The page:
Sunday, October 20, 2013

Hollywood's Golden Age: Behind The Scenes With The Universal Monsters!

What would Halloween be without this one and only group of ghouls and critters to help scare the pants right off of you!

Even though many horror films with bigger budgets and more gore have been made since the genesis of the Universal Monster films, I still say that there is nothing out there that can quite beat the sheer authenticity of terror that these films provoke. Yeah they might look cheesy or corny today due to the low grade effects or simplistic story, but lets face it, the Universal line has to have its props because these films were the ones that started the genre that is Horror.

As a Filmmaker and Cinephile, I always have respect and appreciation for anyone who can put a decent picture together because making films ain't easy! What I found fascinating was the behind the scenes stories of what it took to get these films made, which were horrors of their own. Many people I know have no clue as to what lengths were taken to make these pictures at the time or even watch these great pictures due to the fact that many see them are seen as outdated. Seriously, what could be creepier then seeing The Phantom's face behind that mask or the cold stare of The Creature bearing down on you? That's scarier than any psycho clown on LSD in my opinion.

So in the spirit of Halloween, this week's HGA post is in honor of those wretched creatures that started it all:

The Universal Monsters
Top Facts About The Universal Monsters:

1.The series began with the 1923 version of "The Hunchback of Notre Dame".
2."Hunchback of Notre Dame" inspired Universal to produce their first true horror film, "The Phantom of the Opera". The interior of the Opera Garnier was recreated to scale, and remains one of the longest-standing film sets to this day.

3. Many of the horror genre's most well-known conventions—the creaking staircase, the cobwebs, the swirling mist and the mobs of peasants pursuing monsters with torches—originated from the films "Dracula" and "Frankenstein".
4. 1936 marked the end of Universal’s first run of horror films after financial difficulties partly due to a temporary ban on American horror films. The monster movies would not re-emerge for another three years due to independent theatre revivals of the films that would lead to the original movies being re-released by the studio to surprising success forcing the new executives to give the go-ahead to "Son of Frankenstein" (1939).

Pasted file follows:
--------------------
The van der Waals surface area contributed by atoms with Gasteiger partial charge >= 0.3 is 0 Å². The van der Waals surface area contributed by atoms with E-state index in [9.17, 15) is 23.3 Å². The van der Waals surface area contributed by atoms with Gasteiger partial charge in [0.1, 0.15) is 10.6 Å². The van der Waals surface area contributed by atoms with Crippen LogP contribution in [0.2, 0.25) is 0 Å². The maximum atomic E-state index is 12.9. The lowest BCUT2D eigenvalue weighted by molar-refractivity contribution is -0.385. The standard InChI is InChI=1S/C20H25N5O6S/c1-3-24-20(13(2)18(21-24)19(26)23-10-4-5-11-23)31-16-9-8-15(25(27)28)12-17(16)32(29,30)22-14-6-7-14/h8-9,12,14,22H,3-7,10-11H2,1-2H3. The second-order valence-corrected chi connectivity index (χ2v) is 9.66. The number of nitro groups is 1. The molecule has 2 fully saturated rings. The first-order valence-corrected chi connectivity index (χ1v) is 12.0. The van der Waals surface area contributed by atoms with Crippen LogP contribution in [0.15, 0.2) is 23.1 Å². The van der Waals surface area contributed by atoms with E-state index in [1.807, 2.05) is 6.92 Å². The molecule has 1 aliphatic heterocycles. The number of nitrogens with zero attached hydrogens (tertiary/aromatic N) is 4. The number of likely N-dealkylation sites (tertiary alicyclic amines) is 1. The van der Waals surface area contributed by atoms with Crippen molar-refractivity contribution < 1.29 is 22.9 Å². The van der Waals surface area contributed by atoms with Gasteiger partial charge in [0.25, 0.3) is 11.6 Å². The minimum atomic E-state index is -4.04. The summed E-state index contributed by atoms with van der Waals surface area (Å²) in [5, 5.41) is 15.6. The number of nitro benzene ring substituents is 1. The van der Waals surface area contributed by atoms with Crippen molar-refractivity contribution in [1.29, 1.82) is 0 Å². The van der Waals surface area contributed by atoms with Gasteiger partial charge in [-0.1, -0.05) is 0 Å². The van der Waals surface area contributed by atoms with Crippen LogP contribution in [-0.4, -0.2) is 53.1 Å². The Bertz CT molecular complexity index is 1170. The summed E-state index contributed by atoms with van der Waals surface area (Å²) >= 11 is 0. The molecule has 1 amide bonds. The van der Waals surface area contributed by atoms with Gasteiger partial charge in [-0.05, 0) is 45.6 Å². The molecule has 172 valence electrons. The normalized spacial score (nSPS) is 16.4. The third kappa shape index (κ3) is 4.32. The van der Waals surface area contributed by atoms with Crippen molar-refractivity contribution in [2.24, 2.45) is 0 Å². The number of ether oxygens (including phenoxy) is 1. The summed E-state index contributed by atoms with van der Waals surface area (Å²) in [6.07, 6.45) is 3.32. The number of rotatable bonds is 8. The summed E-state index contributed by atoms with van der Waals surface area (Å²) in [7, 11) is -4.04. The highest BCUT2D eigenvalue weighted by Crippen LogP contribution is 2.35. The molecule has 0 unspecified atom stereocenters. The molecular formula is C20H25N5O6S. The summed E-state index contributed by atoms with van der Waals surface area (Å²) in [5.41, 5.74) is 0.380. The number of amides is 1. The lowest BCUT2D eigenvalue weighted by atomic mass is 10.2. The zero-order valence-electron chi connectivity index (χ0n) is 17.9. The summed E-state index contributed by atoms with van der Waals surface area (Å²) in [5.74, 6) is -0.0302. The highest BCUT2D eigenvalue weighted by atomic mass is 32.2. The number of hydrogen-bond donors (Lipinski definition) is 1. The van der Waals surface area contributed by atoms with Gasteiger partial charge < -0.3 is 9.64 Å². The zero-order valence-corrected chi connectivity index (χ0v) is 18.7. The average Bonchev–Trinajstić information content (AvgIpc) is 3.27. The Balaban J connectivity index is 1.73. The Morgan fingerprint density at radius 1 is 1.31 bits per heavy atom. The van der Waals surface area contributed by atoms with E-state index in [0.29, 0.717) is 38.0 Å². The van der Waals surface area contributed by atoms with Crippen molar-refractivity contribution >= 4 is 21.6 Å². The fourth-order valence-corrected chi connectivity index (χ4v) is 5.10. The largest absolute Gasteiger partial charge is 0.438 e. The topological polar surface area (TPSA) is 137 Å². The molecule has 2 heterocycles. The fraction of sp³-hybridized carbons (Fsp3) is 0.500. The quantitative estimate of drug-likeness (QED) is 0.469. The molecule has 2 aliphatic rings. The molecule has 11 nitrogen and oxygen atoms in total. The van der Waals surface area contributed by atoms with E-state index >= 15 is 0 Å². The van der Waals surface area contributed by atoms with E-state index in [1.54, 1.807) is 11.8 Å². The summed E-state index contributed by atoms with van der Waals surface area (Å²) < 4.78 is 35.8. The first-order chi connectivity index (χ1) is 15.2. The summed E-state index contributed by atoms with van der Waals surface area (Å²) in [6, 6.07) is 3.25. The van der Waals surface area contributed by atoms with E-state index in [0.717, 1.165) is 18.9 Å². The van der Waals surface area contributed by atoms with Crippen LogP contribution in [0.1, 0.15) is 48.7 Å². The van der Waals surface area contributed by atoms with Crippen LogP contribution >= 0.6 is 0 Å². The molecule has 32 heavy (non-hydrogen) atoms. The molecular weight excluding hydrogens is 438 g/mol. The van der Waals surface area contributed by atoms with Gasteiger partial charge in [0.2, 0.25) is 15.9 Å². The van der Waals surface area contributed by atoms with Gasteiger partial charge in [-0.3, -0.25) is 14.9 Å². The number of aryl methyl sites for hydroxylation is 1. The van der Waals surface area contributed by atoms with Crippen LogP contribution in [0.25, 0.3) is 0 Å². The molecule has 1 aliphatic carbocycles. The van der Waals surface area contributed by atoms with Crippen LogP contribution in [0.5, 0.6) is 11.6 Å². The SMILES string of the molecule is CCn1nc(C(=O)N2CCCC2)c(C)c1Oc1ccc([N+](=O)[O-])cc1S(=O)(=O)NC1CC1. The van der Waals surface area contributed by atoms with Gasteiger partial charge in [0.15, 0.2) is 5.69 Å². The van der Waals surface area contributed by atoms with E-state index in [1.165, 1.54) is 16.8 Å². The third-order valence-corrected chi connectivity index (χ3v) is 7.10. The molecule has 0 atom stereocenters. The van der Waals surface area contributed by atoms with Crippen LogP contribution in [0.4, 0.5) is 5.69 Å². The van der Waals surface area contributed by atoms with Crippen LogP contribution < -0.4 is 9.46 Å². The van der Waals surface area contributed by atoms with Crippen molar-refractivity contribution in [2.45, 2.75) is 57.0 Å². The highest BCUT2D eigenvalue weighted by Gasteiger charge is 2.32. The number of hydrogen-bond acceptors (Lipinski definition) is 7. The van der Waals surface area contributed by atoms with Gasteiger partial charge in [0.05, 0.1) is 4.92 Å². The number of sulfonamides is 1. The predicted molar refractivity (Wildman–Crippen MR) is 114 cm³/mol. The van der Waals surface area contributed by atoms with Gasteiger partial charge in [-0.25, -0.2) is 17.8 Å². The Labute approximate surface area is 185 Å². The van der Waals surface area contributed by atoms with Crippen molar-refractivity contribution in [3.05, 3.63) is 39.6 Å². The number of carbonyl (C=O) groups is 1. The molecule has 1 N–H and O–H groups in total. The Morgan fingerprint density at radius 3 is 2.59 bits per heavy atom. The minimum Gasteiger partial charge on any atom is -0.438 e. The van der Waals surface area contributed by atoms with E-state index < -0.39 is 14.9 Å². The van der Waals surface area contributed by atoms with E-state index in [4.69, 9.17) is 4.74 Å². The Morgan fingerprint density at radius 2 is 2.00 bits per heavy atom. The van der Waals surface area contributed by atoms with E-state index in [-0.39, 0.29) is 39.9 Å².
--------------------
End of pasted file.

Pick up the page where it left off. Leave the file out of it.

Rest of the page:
The Infamous Jack Pierce working on Karloff

5.  By the 1950s, Universal had stopped filming most of its original line of horror characters, with Frankenstein, Dracula, and Wolf Man having been retired in 1948. It was left to the Abbott & Costello monster films to keep alive public interest in the characters but in 1954, Universal's horror films would return to popularity.
6. With the success of "Creature from the Black Lagoon" the revived "Universal Horror" franchise would gain a whole new generation of fans. 
7. By the early 1960s the original monsters were merchandised in the form of toys and model kits, the most famous of which were from the now-defunct Aurora Company.

8. Lon Chaney was given the freedom to create his own make-up for "Phantom", a habit which became almost as famous as the films he starred in. Chaney painted his eye sockets black, giving a skull-like impression to them. He also pulled the tip of his nose up and pinned it in place with wire, enlarged his nostrils with black paint, and put a set of jagged false teeth into his mouth to complete the ghastly deformed look of the Phantom. When audiences first saw the film they were said to have screamed or fainted at the scene where Christine pulls the concealing mask away, revealing his skull-like features to the audience.